early images showed two circular lobes that when most simply extrapolated to 3D were thought to be, roughly, spheres. However, analyses of newly beamed-back images -- including many taken soon after closest approach -- shows eclipsed stars re-appearing sooner than expected. The only explanation possible is that this 30-km long Kuiper belt object has a different 3D shape than believed only a few weeks ago. Specifically, as shown in the featured illustration, it now appears that the larger lobe -- Ultima -- is more similar to a fluffy pancake than a sphere, while the smaller lobe -- Thule -- resembles a dented walnut. The remaining uncertainty in the outlines are shown by the dashed blue lines. The new shape information indicates that gravity -- which contracts more massive bodies into spheres -- played perhaps less of a role in contouring the lobes of Ultima Thule than previously thought. The New Horizons spacecraft continued on to Ultima Thule after passing Pluto in mid-2015. New data and images are still being received.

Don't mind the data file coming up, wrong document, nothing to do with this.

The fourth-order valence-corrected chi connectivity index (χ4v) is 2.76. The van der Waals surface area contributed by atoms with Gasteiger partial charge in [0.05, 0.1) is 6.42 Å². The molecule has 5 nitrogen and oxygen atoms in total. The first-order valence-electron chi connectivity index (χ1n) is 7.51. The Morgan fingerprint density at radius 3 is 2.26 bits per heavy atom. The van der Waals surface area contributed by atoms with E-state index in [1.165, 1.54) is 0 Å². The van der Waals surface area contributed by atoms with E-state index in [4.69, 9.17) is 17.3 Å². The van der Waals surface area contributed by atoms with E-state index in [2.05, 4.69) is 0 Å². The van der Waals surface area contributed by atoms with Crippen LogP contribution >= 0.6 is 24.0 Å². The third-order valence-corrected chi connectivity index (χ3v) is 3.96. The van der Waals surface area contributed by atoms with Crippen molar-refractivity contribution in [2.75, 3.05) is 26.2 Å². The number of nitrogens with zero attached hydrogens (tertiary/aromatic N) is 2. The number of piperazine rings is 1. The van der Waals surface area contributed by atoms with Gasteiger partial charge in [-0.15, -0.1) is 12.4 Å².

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NASA Official: Jay Norris. Specific rights apply.
A service of: LHEA at NASA / GSFC
& Michigan Tech. U.
Based on Astronomy Picture Of the Day
Publications with keywords: kuiper belt
Publications with words: kuiper belt